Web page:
AR and its applications have been researched for decades, but since portable computing devices such as the iPhone® have become widely used, numerous AR software applications (or ‘apps’) for these devices have been developed.

One technical consideration relating to deployment of AR applications is how a portable computing device user obtains the superimposed imagery corresponding to a real-world view. One approach is to apply an identifier to a real-world physical article, which lets the user know that there is superimposed imagery corresponding to a real-world view containing the article. The identifier may simply be a written statement informing the user that the superimposed imagery is available, and how it can be obtained. The identifier may comprise a machine-interpretable code containing information about how the superimposed imagery can be obtained.

SUMMARY

A first aspect of the present invention provides an identifier system for computing identity information from image data, at least part of the image data being representative of an identifier, the identifier comprising a location element and encoded data associated with the location element, the identifier system comprising computer interpretable reference data corresponding to the identifier, the reference data being suitable for use in feature matching to determine a location and an orientation of the location element in the image data, and thereby to locate the encoded data in the image data for subsequent decoding into the identity information.

In such an identifier system, the location element may take a variety of different forms. For example, it may comprise a company logo, and the encoded data may comprise a decodable pattern forming a border around the logo. In this way, there is provided greater generality of design than with existing code schemes, such as QR codes, datamatrix etc. The location determination technique used in this invention is technically distinct from location determination techniques used in existing code schemes, enabling use of complex or irregular or non-rectangular location elements.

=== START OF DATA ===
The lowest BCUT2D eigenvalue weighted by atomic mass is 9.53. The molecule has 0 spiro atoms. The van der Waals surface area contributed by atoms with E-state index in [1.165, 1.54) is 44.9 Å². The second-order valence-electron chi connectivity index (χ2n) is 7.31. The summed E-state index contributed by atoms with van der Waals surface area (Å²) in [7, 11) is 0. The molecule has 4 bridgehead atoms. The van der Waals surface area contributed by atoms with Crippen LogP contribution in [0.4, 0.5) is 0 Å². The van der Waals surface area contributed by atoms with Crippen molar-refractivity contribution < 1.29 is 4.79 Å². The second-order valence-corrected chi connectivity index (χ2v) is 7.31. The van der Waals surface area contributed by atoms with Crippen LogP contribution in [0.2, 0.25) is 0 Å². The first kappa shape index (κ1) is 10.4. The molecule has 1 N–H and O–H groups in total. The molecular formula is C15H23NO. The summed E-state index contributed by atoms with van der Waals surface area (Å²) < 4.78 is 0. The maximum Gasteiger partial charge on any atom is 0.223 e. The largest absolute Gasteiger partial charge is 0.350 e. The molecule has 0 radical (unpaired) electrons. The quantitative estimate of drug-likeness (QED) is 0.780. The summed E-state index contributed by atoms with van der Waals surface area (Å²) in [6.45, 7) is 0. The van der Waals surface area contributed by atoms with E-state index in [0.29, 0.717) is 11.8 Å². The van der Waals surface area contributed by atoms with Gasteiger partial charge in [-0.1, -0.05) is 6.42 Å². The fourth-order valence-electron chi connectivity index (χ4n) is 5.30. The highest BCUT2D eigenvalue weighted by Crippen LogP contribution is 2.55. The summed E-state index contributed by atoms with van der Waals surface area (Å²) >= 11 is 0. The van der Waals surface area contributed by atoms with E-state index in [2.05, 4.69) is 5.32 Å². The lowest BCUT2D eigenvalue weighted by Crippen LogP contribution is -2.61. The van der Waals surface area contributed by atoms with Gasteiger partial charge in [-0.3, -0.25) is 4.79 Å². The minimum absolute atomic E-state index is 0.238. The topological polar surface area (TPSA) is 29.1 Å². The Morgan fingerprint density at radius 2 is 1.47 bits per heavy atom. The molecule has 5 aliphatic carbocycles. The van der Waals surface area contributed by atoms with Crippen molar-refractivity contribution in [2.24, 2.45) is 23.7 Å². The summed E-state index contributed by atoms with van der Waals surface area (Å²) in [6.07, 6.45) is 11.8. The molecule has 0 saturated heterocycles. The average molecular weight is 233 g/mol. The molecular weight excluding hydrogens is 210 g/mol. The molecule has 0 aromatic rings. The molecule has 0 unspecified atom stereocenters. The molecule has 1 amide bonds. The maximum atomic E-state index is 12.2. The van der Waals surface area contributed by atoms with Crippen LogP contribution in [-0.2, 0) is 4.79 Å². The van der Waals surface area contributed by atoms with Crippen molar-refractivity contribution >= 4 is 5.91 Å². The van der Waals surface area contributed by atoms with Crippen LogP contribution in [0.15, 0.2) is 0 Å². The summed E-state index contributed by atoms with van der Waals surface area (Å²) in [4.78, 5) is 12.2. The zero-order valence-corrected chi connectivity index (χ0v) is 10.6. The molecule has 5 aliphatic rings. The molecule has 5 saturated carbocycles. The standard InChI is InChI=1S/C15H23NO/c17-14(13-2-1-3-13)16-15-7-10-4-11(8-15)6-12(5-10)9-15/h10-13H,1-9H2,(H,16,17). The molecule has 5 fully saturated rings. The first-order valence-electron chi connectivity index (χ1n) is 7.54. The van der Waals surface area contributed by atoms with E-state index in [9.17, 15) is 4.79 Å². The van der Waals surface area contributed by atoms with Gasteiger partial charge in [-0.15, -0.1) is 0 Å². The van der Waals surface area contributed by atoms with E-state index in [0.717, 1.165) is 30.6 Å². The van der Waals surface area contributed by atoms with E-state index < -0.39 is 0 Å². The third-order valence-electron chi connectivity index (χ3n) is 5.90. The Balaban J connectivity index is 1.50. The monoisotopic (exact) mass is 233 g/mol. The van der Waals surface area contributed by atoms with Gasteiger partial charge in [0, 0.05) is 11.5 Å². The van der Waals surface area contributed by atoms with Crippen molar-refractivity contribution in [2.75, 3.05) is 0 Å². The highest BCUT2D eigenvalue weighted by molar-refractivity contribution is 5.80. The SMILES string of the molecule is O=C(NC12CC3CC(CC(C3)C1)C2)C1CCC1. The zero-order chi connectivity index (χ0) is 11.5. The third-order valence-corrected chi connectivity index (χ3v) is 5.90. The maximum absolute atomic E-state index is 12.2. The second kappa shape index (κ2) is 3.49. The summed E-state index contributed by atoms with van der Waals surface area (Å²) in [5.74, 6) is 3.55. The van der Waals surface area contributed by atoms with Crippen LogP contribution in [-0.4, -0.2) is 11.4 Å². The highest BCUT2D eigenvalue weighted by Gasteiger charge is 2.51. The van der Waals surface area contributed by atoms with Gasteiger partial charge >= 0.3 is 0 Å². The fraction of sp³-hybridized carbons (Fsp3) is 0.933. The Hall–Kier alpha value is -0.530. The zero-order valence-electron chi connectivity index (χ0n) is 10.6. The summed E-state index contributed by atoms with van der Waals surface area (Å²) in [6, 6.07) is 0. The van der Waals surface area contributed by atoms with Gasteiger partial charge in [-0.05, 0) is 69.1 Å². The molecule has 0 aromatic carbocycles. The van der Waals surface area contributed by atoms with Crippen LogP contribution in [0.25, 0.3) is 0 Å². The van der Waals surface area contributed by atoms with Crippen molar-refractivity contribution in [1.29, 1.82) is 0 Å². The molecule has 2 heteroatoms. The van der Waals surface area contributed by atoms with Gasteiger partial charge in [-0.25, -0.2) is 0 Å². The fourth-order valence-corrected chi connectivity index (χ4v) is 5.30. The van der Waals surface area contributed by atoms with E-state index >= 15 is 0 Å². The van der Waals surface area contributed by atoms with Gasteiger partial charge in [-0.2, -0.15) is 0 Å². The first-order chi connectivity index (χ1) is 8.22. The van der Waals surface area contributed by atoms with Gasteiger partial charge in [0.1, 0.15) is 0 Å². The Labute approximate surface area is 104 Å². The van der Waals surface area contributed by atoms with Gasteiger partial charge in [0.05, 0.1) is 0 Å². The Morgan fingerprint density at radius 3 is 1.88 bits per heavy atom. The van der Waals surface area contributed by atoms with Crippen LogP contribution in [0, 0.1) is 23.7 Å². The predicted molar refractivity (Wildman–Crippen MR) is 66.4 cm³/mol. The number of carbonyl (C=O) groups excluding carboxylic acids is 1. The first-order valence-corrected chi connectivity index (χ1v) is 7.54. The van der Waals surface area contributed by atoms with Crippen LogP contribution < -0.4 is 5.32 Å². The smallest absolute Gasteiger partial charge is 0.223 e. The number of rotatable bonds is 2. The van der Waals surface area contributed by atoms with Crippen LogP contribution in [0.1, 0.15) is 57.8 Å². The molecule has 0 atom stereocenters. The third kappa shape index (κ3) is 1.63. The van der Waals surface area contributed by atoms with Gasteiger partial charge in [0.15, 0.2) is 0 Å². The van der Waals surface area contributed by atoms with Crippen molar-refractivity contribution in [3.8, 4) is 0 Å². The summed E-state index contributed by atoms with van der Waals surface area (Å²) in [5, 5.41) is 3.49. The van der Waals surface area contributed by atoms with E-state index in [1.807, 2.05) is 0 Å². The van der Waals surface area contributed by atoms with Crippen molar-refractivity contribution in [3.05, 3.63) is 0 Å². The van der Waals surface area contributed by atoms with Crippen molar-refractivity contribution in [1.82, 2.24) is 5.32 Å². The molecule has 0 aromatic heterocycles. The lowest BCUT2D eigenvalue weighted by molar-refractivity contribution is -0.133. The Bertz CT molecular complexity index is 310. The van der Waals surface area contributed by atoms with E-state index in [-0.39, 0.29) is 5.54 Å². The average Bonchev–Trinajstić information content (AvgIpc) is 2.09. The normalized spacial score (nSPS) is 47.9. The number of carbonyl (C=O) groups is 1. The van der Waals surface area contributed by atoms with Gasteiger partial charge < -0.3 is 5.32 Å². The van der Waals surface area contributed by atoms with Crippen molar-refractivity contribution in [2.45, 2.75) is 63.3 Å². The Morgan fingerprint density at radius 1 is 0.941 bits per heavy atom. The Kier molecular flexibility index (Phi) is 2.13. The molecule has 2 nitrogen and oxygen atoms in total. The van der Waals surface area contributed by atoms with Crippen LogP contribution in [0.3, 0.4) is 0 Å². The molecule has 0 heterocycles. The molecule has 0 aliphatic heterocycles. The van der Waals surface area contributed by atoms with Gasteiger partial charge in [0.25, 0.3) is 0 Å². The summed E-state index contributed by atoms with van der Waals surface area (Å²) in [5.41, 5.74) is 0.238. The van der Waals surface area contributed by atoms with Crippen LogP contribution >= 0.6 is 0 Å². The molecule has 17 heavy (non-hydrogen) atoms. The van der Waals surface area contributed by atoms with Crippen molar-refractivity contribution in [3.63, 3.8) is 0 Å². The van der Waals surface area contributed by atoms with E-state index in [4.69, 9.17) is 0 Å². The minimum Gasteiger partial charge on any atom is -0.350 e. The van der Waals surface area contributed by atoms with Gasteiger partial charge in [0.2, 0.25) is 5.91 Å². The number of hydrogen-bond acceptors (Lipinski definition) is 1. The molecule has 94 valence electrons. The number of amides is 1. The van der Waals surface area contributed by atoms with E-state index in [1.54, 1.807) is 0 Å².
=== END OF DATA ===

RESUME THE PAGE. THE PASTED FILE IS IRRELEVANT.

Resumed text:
A location element might be considered complex if, for example, it is a detailed design such as a brand identifier rather than a simple primitive such as a filled single-colour square. This invention does not specify a particular design of location element, but rather allows many designs and logos to be suitable for use as a location element in a barcode scheme. For example, the Starbucks® logo would be a suitable location element for use within the system described by the present invention. The identifier system of this invention is designed to operate efficiently with a general, real world image by virtue of being able to detect features that occur in such natural images or logos, such as a variety of corners, edges, blobs etc.

In some embodiments, the encoded data is associated with the location element in the sense that its location relative to the location element is defined. Because the encoded data is associated with the location element, i.e. because its location relative to the location element is known, it can be located in the image data by reference to the location and orientation of the location element.

In this invention, the location element is not constrained to be a predefined shape, such as a square or rectangle. In particular, as is the case with QR codes, and data matrices, it is not constrained to have a specific finder pattern in a specific spatial relationship relative to further data.

Preferably, the location element is not rotationally symmetrical—as a result any ambiguity about the orientation of the location element during the detection phase is removed.

Optionally, the reference data comprises a reference image of the location element, and optionally a further reference image of the location element, each reference image being associated with a different combination of scale and orientation of the location element. It is noted that each reference image may be associated with the same scale.

Optionally, the reference data comprises a reference model of at least part of the location element, and optionally a further model of at least part of the location element, each of the reference models being associated with a different combination of scale and orientation of the location element.